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Four Poems on Affairs of State.


‘For it is as impossible for a sovereign…openly to break or hold in contempt laws which he himself has passed, and still to preserve his sovereignty, as it is to be and not be at the same time.’
—Spinoza, Tractatus Politicus (1677)


1. Just in Time

When Faustus sacked Mephistopheles,
remember, all hell breaking loose
– pandemic on pandemonium –
I can’t lie, what with just-in-time
supply chains groaning, his abuse,
the left behind, no, I can’t lie –
no gain, as if we could deceive
queuing at the Gare du Nord to leave
and be where his are coming home.

2. Haunted House

That Haunted House across the park
with name in red graffiti letters
on tromp-l’oeil weatherboarding is
so very much the worse for wear.
It brings on such a sense of loss
now we see somebody who does
lose just that much reality –
as if determined to be and not be
at his darkened black, guarded front-door.

3. Vanity Mirror

Like a child who can’t afford the fee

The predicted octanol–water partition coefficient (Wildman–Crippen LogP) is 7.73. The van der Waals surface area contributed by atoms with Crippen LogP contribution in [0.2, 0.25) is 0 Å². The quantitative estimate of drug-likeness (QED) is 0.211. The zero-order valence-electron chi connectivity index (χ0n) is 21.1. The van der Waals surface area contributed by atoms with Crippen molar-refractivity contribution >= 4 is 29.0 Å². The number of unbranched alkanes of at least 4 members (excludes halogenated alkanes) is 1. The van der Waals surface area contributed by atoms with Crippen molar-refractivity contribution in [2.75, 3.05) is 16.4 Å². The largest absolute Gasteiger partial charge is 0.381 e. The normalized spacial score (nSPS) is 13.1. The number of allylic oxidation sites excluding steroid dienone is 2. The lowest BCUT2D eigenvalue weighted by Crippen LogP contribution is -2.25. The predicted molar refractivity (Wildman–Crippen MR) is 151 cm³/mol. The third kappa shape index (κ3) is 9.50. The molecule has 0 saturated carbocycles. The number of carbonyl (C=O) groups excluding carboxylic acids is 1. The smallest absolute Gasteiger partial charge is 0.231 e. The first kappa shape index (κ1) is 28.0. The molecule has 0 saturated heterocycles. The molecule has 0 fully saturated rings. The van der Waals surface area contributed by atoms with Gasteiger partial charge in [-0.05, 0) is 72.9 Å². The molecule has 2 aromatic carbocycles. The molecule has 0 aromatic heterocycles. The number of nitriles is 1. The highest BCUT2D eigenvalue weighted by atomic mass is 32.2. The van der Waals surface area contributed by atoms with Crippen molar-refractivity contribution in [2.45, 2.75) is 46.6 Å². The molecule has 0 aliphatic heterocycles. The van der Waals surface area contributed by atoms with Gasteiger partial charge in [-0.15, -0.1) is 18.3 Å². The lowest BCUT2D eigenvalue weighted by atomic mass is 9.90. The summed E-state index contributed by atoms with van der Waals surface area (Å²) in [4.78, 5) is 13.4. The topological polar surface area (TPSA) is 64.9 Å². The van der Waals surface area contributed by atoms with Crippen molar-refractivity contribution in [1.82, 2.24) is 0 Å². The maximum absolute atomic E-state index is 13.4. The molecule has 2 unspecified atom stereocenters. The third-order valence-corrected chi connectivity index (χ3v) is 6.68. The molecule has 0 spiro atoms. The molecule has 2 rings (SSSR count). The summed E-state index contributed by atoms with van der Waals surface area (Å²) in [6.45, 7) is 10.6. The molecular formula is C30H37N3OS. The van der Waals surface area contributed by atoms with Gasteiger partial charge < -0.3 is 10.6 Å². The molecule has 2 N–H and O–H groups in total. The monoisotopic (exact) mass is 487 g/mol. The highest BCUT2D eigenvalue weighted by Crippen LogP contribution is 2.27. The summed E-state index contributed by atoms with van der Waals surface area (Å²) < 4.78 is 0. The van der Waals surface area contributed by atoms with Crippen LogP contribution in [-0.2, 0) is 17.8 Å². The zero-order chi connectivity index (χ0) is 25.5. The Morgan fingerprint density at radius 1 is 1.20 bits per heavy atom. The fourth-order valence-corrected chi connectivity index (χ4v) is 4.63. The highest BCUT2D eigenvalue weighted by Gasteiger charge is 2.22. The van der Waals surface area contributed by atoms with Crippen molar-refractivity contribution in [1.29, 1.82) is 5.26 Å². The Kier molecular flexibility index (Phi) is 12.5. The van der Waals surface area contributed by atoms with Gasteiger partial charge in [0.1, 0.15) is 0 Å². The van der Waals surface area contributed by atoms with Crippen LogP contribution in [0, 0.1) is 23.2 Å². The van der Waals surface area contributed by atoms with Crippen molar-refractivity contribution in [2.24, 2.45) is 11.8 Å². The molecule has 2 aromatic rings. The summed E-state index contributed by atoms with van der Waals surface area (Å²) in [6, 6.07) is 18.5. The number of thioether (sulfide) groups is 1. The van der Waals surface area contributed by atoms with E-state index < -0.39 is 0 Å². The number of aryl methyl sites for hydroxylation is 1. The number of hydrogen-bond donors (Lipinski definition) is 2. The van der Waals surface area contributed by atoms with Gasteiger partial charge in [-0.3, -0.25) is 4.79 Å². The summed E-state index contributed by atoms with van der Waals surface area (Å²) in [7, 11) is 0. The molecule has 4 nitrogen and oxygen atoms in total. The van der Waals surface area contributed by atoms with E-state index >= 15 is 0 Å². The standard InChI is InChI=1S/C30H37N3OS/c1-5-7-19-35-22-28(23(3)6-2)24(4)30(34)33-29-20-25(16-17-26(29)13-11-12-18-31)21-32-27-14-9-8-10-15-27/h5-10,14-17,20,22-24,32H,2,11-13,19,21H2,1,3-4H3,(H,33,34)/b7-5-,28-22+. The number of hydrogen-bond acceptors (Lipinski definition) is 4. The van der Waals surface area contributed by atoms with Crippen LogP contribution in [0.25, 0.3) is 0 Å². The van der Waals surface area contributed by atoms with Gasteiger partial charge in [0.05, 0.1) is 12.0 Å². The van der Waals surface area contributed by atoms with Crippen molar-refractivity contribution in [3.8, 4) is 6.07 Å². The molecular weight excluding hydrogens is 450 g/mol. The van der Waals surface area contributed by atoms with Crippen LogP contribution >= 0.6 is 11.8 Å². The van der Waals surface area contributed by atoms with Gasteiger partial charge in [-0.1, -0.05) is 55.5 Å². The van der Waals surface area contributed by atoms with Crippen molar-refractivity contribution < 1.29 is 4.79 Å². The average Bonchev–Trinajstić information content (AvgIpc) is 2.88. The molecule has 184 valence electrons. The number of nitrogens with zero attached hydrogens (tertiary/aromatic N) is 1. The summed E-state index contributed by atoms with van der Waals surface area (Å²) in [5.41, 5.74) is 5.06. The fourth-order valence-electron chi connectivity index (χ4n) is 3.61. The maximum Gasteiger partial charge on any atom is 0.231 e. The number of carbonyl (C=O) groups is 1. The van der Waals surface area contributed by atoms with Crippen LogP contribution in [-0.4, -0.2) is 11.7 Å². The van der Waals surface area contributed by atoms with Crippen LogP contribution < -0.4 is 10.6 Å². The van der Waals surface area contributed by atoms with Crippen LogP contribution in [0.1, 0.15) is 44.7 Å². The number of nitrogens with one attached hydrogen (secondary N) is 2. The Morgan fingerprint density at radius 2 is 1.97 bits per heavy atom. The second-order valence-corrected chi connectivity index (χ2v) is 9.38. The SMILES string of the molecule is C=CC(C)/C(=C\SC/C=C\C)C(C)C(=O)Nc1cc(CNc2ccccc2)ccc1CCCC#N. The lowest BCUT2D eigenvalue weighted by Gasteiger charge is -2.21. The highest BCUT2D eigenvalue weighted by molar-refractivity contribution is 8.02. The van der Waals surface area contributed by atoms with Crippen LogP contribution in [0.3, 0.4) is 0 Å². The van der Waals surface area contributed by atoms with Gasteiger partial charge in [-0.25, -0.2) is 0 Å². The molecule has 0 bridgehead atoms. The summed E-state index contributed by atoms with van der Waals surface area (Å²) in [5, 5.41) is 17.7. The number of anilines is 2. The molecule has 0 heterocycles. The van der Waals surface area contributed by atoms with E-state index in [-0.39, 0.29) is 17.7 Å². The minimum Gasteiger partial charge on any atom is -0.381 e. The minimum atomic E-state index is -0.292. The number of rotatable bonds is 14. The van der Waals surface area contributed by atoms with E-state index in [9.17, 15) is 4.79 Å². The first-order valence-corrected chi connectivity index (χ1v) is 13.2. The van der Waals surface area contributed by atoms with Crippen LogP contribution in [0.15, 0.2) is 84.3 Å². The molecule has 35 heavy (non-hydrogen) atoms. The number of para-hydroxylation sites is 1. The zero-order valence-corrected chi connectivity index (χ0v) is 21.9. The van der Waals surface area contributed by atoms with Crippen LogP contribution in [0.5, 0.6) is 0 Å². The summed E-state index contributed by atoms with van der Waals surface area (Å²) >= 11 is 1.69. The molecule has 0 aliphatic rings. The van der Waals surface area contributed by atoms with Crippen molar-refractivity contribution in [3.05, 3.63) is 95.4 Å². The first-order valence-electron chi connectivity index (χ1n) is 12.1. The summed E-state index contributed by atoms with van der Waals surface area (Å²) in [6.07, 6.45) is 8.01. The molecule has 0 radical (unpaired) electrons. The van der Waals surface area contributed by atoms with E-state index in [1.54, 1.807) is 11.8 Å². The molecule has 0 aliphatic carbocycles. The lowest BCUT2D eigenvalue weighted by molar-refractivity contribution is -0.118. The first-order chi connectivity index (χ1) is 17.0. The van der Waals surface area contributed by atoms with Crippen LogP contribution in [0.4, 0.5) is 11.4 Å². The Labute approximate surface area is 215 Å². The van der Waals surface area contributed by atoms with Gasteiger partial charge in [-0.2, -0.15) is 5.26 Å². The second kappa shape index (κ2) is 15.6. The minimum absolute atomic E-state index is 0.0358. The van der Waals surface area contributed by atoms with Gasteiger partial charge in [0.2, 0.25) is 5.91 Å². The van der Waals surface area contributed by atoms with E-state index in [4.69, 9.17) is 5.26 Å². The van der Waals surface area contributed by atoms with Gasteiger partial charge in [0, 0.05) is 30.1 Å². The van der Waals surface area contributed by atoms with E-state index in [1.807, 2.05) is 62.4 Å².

but imagines what goes on inside,
through its polished hall of mirrors
we see their overflowing table,
a vanitas Jan Steen genre scene
with red wine spraying up the wall,
some drunkard being sick, a scuffle,
the mirrors cracked from side to side
by apologies, apologies, apologies …

4. Epitaph for a Populist

The truth will out, and things move on;
what with a European war and war’s
alarms, the states of your affairs,
inflation, living costs, now you find
if the people, the people have spoken,
well, they can change their mind;
and then if you give courts the lie
a week’s a long time in oblivion
defending your legacy, the damage done.
No sooner has your moment come, it’s gone.

PETER ROBINSON helps edit poetry for The Fortnightly Review. Alongside Retrieved Attachments, recent publications include English Nettles and Other Poems; his translations from Pietro De Marchi, Reports after the Fire: Selected Poems; and The Personal Art: Essays, Reviews & MemoirsPeter Robinson: A Portrait of his Work, a collection of essays and a bibliography edited by Tom Phillips, has also recently appeared. An archive of his work in The Fortnightly Review is indexed here and an audio track of ‘Dreamt Affections’ is here.

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